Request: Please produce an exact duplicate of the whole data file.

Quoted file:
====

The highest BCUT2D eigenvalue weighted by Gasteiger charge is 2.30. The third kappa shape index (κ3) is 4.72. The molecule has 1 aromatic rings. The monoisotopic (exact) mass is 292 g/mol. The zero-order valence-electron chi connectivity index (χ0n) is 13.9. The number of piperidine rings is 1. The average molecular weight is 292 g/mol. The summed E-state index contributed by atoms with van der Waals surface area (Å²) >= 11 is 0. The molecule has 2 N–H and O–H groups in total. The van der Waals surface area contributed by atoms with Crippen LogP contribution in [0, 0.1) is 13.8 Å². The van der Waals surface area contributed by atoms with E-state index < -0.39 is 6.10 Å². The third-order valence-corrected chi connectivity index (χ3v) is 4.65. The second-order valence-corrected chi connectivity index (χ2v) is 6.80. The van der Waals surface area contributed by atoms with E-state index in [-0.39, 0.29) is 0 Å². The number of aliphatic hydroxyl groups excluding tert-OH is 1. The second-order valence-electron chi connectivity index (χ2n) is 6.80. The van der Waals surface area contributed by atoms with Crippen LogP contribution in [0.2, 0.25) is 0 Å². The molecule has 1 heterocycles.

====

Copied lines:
The highest BCUT2D eigenvalue weighted by Gasteiger charge is 2.30. The third kappa shape index (κ3) is 4.72. The molecule has 1 aromatic rings. The monoisotopic (exact) mass is 292 g/mol. The zero-order valence-electron chi connectivity index (χ0n) is 13.9. The number of piperidine rings is 1. The average molecular weight is 292 g/mol. The summed E-state index contributed by atoms with van der Waals surface area (Å²) >= 11 is 0. The molecule has 2 N–H and O–H groups in total. The van der Waals surface area contributed by atoms with Crippen LogP contribution in [0, 0.1) is 13.8 Å². The van der Waals surface area contributed by atoms with E-state index < -0.39 is 6.10 Å². The third-order valence-corrected chi connectivity index (χ3v) is 4.65. The second-order valence-corrected chi connectivity index (χ2v) is 6.80. The van der Waals surface area contributed by atoms with E-state index in [-0.39, 0.29) is 0 Å². The number of aliphatic hydroxyl groups excluding tert-OH is 1. The second-order valence-electron chi connectivity index (χ2n) is 6.80. The van der Waals surface area contributed by atoms with Crippen LogP contribution in [0.2, 0.25) is 0 Å². The molecule has 1 heterocycles.